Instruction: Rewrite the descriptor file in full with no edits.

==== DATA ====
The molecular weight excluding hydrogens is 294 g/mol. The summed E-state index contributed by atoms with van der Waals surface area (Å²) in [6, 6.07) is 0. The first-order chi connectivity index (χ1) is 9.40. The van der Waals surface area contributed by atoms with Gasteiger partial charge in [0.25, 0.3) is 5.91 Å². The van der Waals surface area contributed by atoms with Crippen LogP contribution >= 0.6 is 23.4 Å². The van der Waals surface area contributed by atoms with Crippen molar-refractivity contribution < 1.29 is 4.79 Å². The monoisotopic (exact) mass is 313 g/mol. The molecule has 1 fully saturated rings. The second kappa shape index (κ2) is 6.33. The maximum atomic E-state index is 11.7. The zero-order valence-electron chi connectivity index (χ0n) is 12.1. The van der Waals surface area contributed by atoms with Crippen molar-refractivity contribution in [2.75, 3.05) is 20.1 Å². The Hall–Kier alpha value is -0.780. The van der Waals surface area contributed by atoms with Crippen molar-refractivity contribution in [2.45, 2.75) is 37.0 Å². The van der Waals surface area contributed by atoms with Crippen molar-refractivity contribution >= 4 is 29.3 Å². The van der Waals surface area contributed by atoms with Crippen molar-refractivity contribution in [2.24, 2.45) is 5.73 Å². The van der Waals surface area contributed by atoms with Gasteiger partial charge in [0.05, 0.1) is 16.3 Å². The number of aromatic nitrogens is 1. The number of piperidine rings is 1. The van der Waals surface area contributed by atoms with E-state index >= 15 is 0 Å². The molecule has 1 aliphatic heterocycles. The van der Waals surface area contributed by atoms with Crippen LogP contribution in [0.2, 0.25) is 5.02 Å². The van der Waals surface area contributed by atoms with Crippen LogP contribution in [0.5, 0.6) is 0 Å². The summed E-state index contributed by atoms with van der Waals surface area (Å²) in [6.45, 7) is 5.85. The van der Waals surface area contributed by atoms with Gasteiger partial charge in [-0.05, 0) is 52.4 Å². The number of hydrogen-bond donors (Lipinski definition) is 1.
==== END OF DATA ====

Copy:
The molecular weight excluding hydrogens is 294 g/mol. The summed E-state index contributed by atoms with van der Waals surface area (Å²) in [6, 6.07) is 0. The first-order chi connectivity index (χ1) is 9.40. The van der Waals surface area contributed by atoms with Gasteiger partial charge in [0.25, 0.3) is 5.91 Å². The van der Waals surface area contributed by atoms with Crippen LogP contribution >= 0.6 is 23.4 Å². The van der Waals surface area contributed by atoms with Crippen molar-refractivity contribution < 1.29 is 4.79 Å². The monoisotopic (exact) mass is 313 g/mol. The molecule has 1 fully saturated rings. The second kappa shape index (κ2) is 6.33. The maximum atomic E-state index is 11.7. The zero-order valence-electron chi connectivity index (χ0n) is 12.1. The van der Waals surface area contributed by atoms with Crippen molar-refractivity contribution in [2.75, 3.05) is 20.1 Å². The Hall–Kier alpha value is -0.780. The van der Waals surface area contributed by atoms with Crippen molar-refractivity contribution in [2.45, 2.75) is 37.0 Å². The van der Waals surface area contributed by atoms with Crippen molar-refractivity contribution >= 4 is 29.3 Å². The van der Waals surface area contributed by atoms with Crippen molar-refractivity contribution in [2.24, 2.45) is 5.73 Å². The van der Waals surface area contributed by atoms with Gasteiger partial charge in [0.05, 0.1) is 16.3 Å². The number of aromatic nitrogens is 1. The number of piperidine rings is 1. The van der Waals surface area contributed by atoms with E-state index >= 15 is 0 Å². The molecule has 1 aliphatic heterocycles. The van der Waals surface area contributed by atoms with Crippen LogP contribution in [0.2, 0.25) is 5.02 Å². The van der Waals surface area contributed by atoms with Crippen LogP contribution in [0.5, 0.6) is 0 Å². The summed E-state index contributed by atoms with van der Waals surface area (Å²) in [6.45, 7) is 5.85. The van der Waals surface area contributed by atoms with Gasteiger partial charge in [-0.05, 0) is 52.4 Å². The number of hydrogen-bond donors (Lipinski definition) is 1.